Dr. Eric Freed received his Ph.D. in 1990 in the laboratories of Drs. Rex Risser and Howard Temin at the University of Wisconsin-Madison and did postdoctoral work with Dr. Temin at UW-Madison in 1991. His work in Madison focused on the function of the murine leukemia virus and HIV envelope glycoproteins in membrane fusion and virus entry. He joined the Laboratory of Molecular Microbiology at the National Institute of Allergy and Infectious Diseases (LMM/NIAID) in 1992, where he worked with Dr. Malcolm Martin on HIV assembly and entry/post-entry events in the HIV replication cycle. In 1997 Dr. Freed was appointed as a Tenure-Track Investigator in LMM/NIAID, and he was promoted to a tenured Senior Investigator position in 2002. In 2003 he joined the HIV Drug Resistance Program (HIV DRP, renamed as the HIV Dynamics and Replication Program in 2015). He was an Organizer of the 2004 Cold Spring Harbor Meeting on Retroviruses, 2006 ASCB Conference "Cell Biology of HIV-1 and Other Retroviruses," 2012 Keystone Symposium "Frontiers in HIV Pathogenesis, Therapy and Eradication," 2014 Keystone Symposium "The Ins and Outs of Viral Infection: Entry, Assembly, Exit and Spread," Viruses 2016 Conference "At the Forefront of Virus–Host Interactions," and Viruses 2018 Conference "Breakthroughs in Virus Replication," and he served on the Scientific Committee of the International Retroviral Nucleocapsid Protein and Assembly Symposium in 2013 and 2016. He was appointed as the first Editor-in-Chief of Viruses in 2009, Editor of Journal of Molecular Biology in 2012, and Editor of Recent Advances in HIV-1 Assembly and Release in 2013. He also currently serves on the Editorial Boards of a number of journals, including Science Advances, Journal of Virology, Retrovirology, and Frontiers in Virology, and is an Associate Editor for Fields Virology. He was selected as an NCI Mentor of Merit in 2010 for excellence in mentoring and guiding the careers of trainees in cancer research, and in 2011 he was appointed to the NCI Senior Biomedical Research Service. Dr. Freed was appointed as the Deputy Director of the HIV DRP in 2014 and became Director of the HIV DRP in 2015. He was a sitting member of the NIH AIDS Discovery and Development of Therapeutics (ADDT) study section (2012-2017) and served as ADDT Chair from 2015 to 2017. He received the Outstanding Science Alumni Award from Penn State University in 2014 and the NCI Research Highlights Award in 2016. He is currently Chair of the Advisory Panel of the CCR Center for Molecular Microscopy, Co-Chair of the NIH Virology Interest Group, Chair of the 2018 Norman P. Salzman Memorial Symposium in Virology, and Co-Organizer of the gp41 Cytoplasmic Tail Structure and Function Workshop and is serving on the Organizing Committee of the 2018 Annual Meeting of the American Society for Virology. He is also a Co-Director of the University of Maryland Virology Program and an Adjunct Professor in the Department of Cell Biology and Molecular Genetics at the University of Maryland, College Park. In recognition of his outstanding contributions to the field of retrovirology, Dr. Freed was awarded the KT Jeang Retrovirology Prize in 2018. He was elected to Fellowship in the American Academy of Microbiology in 2019.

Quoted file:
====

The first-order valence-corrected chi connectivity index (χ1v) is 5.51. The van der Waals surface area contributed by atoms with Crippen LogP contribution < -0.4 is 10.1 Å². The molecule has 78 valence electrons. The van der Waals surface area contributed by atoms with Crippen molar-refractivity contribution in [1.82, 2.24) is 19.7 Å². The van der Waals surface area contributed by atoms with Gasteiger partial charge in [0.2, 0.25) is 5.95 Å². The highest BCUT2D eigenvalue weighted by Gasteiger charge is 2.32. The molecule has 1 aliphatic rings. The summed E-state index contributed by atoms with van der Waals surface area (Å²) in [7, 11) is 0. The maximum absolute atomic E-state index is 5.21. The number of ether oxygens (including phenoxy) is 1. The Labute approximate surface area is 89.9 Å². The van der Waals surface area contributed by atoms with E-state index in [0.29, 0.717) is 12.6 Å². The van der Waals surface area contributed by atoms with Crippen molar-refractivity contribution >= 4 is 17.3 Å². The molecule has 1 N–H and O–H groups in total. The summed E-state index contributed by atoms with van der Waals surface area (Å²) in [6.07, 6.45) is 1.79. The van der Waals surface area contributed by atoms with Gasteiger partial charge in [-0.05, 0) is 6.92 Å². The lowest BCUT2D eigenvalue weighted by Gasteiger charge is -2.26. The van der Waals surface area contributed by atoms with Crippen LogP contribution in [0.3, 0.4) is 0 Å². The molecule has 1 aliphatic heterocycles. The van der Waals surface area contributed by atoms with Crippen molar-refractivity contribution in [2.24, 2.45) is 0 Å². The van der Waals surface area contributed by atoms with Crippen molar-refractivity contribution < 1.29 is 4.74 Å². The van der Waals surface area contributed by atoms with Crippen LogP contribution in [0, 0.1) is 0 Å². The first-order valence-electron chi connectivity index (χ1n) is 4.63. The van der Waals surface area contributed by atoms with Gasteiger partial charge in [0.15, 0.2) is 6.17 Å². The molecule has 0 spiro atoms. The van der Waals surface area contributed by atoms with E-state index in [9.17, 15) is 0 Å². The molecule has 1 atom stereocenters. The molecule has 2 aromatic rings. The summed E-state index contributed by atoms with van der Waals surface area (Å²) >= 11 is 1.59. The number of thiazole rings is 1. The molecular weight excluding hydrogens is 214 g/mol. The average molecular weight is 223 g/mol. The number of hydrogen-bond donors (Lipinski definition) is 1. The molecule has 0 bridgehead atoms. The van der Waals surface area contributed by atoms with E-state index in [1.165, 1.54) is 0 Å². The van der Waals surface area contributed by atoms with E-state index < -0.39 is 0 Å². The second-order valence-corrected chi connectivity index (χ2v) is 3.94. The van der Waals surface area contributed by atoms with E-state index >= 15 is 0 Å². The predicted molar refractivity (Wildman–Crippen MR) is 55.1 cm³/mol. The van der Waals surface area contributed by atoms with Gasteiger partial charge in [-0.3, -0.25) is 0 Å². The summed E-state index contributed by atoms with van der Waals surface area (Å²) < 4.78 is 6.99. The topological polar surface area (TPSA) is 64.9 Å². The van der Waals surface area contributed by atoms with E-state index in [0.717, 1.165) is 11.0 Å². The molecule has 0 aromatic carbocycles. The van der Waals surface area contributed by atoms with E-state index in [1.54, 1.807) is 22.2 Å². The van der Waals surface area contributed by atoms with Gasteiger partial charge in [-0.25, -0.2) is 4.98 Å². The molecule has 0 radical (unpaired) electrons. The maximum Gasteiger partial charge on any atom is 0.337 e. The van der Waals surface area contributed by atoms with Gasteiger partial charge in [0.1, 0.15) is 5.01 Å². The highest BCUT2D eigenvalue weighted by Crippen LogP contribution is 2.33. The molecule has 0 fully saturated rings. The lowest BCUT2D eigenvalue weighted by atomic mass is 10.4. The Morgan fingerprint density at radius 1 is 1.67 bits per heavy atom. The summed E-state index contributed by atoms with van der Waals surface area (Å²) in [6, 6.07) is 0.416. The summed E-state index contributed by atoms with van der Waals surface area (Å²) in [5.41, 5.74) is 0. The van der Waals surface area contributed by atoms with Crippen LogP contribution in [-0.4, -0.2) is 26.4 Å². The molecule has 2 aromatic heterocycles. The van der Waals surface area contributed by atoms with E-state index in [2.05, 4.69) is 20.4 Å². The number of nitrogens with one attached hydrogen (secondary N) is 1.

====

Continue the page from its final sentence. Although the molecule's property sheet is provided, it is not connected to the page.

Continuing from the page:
|Sherimay D. Ablan||Research Biologist|